Worst Cuts of Meat for Beef Jerky
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The worst cuts of meat for making beef jerky are rib-eye, shank, tenderloin and brisket. These cuts all range from too fatty to too soft, and should be avoided when making beef jerky.
As you probably already know, beef jerky is a popular snack food that has been enjoyed for centuries.
It’s a dried, seasoned, and often spicy meat product that is portable, protein-rich, and has a long shelf life.
The key to making a good beef jerky is to choose the right cut of meat (We cannot stress this enough0!
Some cuts of meat are just not suitable for jerky-making.
In this short article we’ll take a closer look at why certain cuts make horrible beef jerky… and are much better saved for making wonderful steaks (served medium rare of course).
The worst cuts of meat for making beef jerky:
This cut of beef is prized for its rich buttery flavor and tender juicy texture.
However this same tenderness and high fat content make it an unsuitable choice for jerky-making. The high fat content of rib-eye will cause the jerky to spoil faster and become rancid (yuk!).
The tenderness of the meat also makes it more difficult to slice into thin and even strips that are needed for jerky-making. Also keep in mind that the fat will not dry out during the drying process. That is important because it is essential for making jerky that is safe to eat.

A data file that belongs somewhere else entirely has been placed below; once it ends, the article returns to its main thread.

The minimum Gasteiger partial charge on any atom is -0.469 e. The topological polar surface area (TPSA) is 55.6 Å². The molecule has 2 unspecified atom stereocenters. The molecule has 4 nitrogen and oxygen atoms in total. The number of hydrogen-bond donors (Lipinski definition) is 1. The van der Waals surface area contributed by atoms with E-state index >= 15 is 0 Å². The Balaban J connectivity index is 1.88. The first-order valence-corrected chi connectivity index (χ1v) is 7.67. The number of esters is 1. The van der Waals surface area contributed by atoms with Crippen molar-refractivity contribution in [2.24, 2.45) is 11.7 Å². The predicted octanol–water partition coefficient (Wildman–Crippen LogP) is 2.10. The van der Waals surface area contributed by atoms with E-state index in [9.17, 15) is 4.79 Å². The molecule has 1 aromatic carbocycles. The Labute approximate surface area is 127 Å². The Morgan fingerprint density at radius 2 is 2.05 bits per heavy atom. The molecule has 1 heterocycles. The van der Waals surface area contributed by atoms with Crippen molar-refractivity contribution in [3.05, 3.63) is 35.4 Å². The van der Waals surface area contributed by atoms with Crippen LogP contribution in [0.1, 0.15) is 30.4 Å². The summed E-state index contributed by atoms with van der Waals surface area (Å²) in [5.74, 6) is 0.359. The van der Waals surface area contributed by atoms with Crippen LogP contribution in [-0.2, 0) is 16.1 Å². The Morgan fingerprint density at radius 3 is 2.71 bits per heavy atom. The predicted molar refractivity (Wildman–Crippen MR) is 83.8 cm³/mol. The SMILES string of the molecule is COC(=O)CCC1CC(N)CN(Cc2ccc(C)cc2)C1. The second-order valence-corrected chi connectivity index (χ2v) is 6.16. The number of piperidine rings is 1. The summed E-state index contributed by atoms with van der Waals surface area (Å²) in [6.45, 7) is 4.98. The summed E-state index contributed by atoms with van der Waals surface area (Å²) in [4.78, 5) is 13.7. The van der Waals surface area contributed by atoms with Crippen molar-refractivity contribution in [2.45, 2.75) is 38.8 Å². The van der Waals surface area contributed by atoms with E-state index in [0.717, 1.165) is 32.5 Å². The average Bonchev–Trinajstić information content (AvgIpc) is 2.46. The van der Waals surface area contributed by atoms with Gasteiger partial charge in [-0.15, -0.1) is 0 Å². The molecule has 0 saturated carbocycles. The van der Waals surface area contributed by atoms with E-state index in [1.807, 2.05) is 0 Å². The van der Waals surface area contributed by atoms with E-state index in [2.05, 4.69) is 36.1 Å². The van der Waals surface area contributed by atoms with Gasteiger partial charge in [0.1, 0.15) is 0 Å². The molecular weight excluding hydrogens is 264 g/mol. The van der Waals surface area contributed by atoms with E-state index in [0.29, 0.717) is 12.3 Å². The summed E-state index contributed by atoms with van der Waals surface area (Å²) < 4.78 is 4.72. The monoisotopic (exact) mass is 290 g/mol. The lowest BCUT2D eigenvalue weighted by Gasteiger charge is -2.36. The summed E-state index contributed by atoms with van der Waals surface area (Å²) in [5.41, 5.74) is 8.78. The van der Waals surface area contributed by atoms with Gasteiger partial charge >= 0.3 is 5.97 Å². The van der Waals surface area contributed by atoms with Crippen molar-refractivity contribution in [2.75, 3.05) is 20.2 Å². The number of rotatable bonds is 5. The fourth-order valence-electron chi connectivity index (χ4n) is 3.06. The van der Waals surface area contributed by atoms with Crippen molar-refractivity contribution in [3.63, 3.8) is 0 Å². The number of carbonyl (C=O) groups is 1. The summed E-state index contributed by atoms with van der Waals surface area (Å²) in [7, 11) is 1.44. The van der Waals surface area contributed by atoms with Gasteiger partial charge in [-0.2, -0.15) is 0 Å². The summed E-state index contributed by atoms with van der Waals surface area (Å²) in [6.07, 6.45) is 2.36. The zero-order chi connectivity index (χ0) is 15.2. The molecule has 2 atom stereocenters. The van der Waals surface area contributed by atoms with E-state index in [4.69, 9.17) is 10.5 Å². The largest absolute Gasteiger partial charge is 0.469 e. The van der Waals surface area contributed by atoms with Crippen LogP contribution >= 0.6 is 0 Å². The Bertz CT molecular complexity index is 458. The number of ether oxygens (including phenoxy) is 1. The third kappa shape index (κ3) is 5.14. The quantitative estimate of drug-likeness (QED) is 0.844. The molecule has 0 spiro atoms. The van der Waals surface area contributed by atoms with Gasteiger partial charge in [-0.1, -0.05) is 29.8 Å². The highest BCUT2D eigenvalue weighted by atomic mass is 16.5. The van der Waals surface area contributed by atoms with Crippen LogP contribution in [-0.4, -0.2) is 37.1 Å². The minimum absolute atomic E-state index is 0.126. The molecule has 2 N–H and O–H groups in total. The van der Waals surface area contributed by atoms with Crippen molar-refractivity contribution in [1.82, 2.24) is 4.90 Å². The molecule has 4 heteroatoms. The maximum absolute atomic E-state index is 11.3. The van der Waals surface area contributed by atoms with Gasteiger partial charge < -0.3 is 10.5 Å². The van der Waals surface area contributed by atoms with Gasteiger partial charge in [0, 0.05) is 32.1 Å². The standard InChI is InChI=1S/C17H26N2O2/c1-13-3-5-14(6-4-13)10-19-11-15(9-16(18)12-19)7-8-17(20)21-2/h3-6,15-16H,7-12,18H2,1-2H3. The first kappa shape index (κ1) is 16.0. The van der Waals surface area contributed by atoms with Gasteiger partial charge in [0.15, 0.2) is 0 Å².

The Shank Cut of Beef
This popular cut is often used for stews and soups because it takes hours of clow cooking to break down the meat.
Shank’s toughness is due to the fact that the shank is a heavily worked muscle. The same toughness that makes the shank a good choice for slow-cooking recipes makes it a poor choice for jerky-making.
The meat will not dry out properly and will remain chewy and tough even after hours of drying.
And you should know that the high collagen content of the shank will result in a rubbery texture that is unappealing in jerky.
Perhaps my favorite cut of beef because it is one of the most tender.
The tenderloin is a muscle that gets little exercise and that is actually what makes it a poor choice for jerky-making.
The high tenderness of the meat means that it will not dry out properly. That will once again result in a soft and mushy cut.
Just like shank, this cut is perfect for slow-cooking recipes.
The high fat content of the brisket makes it a poor choice for jerky-making (a common theme I hope you realize by now!).
Remember: meats that are both tough and high in fat make bad choices for beef jerky. It’s that simple guys!
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Hi there, I'm Kevin Turner, Founder and CEO of thegrillingmaster.com. I started this website to share my passion and knowledge with you. You can leverage my years of experience as a pit master and professional to grill great food!
About The Grilling Master
Hi there, I'm Kevin Turner, Founder and CEO of thegrillingmaster.com.
My passion has always been grilling, smoking and BBQ delicious meats that satisfy my inner carnivore!
I started this website to share my passion and knowledge with you, the hungry reader who wants to prepare the perfect meal.
You can leverage my years of experience as a pit master and professional.
Send me a message and let's connect on Twitter here.